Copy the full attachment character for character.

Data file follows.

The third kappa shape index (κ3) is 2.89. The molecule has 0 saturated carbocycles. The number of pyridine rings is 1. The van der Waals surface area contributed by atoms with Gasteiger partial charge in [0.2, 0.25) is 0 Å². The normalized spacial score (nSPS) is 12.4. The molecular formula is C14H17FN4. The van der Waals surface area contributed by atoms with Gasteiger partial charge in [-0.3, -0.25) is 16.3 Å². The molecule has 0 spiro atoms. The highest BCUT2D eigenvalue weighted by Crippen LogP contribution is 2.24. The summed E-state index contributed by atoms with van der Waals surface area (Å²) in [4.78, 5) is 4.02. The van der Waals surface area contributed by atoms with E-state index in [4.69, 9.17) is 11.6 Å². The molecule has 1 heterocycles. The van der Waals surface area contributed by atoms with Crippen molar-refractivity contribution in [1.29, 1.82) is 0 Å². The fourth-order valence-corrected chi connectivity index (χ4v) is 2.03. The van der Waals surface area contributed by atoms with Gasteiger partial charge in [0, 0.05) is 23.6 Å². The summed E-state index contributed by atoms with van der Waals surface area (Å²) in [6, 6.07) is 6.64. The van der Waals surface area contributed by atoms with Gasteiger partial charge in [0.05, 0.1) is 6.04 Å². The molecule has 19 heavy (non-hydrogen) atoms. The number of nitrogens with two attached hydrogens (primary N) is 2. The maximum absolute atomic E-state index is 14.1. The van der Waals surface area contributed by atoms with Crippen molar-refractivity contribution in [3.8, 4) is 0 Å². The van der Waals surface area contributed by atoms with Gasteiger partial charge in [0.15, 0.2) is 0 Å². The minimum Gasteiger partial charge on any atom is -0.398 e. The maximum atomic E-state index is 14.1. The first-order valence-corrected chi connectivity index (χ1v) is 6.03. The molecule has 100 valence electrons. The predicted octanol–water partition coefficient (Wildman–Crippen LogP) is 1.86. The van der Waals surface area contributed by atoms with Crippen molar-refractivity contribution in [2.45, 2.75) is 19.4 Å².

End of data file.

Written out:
The third kappa shape index (κ3) is 2.89. The molecule has 0 saturated carbocycles. The number of pyridine rings is 1. The van der Waals surface area contributed by atoms with Gasteiger partial charge in [0.2, 0.25) is 0 Å². The normalized spacial score (nSPS) is 12.4. The molecular formula is C14H17FN4. The van der Waals surface area contributed by atoms with Gasteiger partial charge in [-0.3, -0.25) is 16.3 Å². The molecule has 0 spiro atoms. The highest BCUT2D eigenvalue weighted by Crippen LogP contribution is 2.24. The summed E-state index contributed by atoms with van der Waals surface area (Å²) in [4.78, 5) is 4.02. The van der Waals surface area contributed by atoms with E-state index in [4.69, 9.17) is 11.6 Å². The molecule has 1 heterocycles. The van der Waals surface area contributed by atoms with Crippen molar-refractivity contribution in [1.29, 1.82) is 0 Å². The fourth-order valence-corrected chi connectivity index (χ4v) is 2.03. The van der Waals surface area contributed by atoms with Gasteiger partial charge in [0, 0.05) is 23.6 Å². The summed E-state index contributed by atoms with van der Waals surface area (Å²) in [6, 6.07) is 6.64. The van der Waals surface area contributed by atoms with Gasteiger partial charge in [0.05, 0.1) is 6.04 Å². The molecule has 19 heavy (non-hydrogen) atoms. The number of nitrogens with two attached hydrogens (primary N) is 2. The maximum absolute atomic E-state index is 14.1. The van der Waals surface area contributed by atoms with Crippen molar-refractivity contribution in [3.8, 4) is 0 Å². The van der Waals surface area contributed by atoms with Gasteiger partial charge in [0.15, 0.2) is 0 Å². The minimum Gasteiger partial charge on any atom is -0.398 e. The maximum atomic E-state index is 14.1. The first-order valence-corrected chi connectivity index (χ1v) is 6.03. The molecule has 100 valence electrons. The predicted octanol–water partition coefficient (Wildman–Crippen LogP) is 1.86. The van der Waals surface area contributed by atoms with Crippen molar-refractivity contribution in [2.45, 2.75) is 19.4 Å².